One question I have always thought interesting is why agriculture cropped up independently in Mesopotamia, China, North America, and central Africa, all between 10,000 and 5,000 years ago. Anatomically modern humans developed in East Africa something like 100,000 to 200,000 years ago. They then left Africa something like 80,000 years ago. For something like the first 100,000 years of our existence, we didn't develop agriculture, but within the past 10,000 years we developed it in at least 4 areas independently. What happened 10,000 years ago that created this shift?
There is no consensus on this question. Here are some relevant facts: 1) While technically the Earth's been in an ice age for the past 2.6 million years, we're currently in the midst of a relatively warmer time called an "interglacial" period. This warmer period began 10,000 years ago. Prior to that, from 110,000 years ago to 10,000 years ago, was a "glacial" period, in which glaciers covered much of Europe and North America. 2) There was a great number of extinctions ("Late Pleistocene Extinction Event") of large animals between 50,000 and 10,000 years ago. These extinctions tend to coincide with the arrival of humans into each animals ecosystem. For the most part these large animals were naive to human hunters and did not have time to evolve to be afraid of those spindly humans. For the most part this did not occur in Africa, where large mammals were exposed to human hunters from the very beginning and were thus able to evolve as the humans' hunting skills improved.
Everything below this line is pure speculation.
It would seem that the almost simultaneous (geologically speaking) development of agriculture at multiple locations around the globe occurring soon after the last glacial period ended is not a coincidence. The changing weather and ecosystems that came with the warmer climate must have somehow led to agriculture. And with hunting becoming increasingly difficult as easy to kill naive large mammals were depleted, humans everywhere likely became increasingly dependent on plants for calories.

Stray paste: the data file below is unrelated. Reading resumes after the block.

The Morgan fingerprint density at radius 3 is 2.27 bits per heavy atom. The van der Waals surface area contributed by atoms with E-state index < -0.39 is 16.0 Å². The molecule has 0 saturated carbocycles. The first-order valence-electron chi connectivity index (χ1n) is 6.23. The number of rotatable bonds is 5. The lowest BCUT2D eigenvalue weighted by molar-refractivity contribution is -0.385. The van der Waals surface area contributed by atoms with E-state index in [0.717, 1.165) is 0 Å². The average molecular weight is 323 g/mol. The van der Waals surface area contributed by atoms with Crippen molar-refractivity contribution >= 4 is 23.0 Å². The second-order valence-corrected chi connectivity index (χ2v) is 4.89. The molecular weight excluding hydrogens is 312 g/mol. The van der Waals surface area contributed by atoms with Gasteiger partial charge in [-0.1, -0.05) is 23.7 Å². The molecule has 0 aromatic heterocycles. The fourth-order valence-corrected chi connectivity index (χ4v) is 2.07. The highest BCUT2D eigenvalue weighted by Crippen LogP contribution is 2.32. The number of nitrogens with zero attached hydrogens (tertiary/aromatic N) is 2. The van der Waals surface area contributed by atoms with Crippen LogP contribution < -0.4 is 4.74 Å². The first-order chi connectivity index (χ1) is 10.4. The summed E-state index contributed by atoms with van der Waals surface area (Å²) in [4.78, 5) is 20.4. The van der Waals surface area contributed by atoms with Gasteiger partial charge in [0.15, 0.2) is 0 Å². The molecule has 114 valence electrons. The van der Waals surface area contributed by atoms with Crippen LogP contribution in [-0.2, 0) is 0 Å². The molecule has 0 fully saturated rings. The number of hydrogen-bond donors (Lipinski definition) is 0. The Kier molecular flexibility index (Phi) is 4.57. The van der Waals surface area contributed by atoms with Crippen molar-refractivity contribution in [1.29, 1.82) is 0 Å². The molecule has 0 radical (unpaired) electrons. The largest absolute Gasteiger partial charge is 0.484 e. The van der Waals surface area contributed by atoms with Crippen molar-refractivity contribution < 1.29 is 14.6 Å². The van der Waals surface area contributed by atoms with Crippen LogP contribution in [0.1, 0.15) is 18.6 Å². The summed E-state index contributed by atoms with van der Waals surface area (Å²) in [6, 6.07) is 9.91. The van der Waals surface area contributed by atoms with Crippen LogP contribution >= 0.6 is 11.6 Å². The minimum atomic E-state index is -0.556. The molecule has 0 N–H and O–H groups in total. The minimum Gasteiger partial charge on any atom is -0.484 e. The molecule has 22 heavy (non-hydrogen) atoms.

Another factor that may have come into play: once humans had spread around the globe, it is thought that human population reached equilibrium at somewhere around one million people. Equilibrium of course means that humans were competing with each other for limited resources, thus human tribes were likely in close proximity to each other, fighting over territory, some tribes starving to death or being decimated by their neighbors, etc. In such an environment, agriculture would be ripe for development as, once it was developed, it would allow for much higher population densities. It seems that something about the end of the ice age combined with hunter/gatherer humans existing at maximum capacity must have led to the development of agriculture.
Another interesting point that I read about last year in The Economist was a computer model that demonstrated the importance of population density in maintaining knowledge. This model showed that in a non-literate culture, where technology is learned directly from other humans, knowledge will tend to be forgotten over the millennia if there is an insufficient population density to keep that knowledge alive. Thus perhaps the beginnings of agriculture may have developed in many different places at many different times, but couldn't survive to maturity unless it was in a region where lots of humans were living. Thus, it could be that something about the end of the ice age created better conditions for hunter/gatherers in Mesopotamia, China, and the Americas that allowed for higher population densities, thus allowing agricultural technology to mature.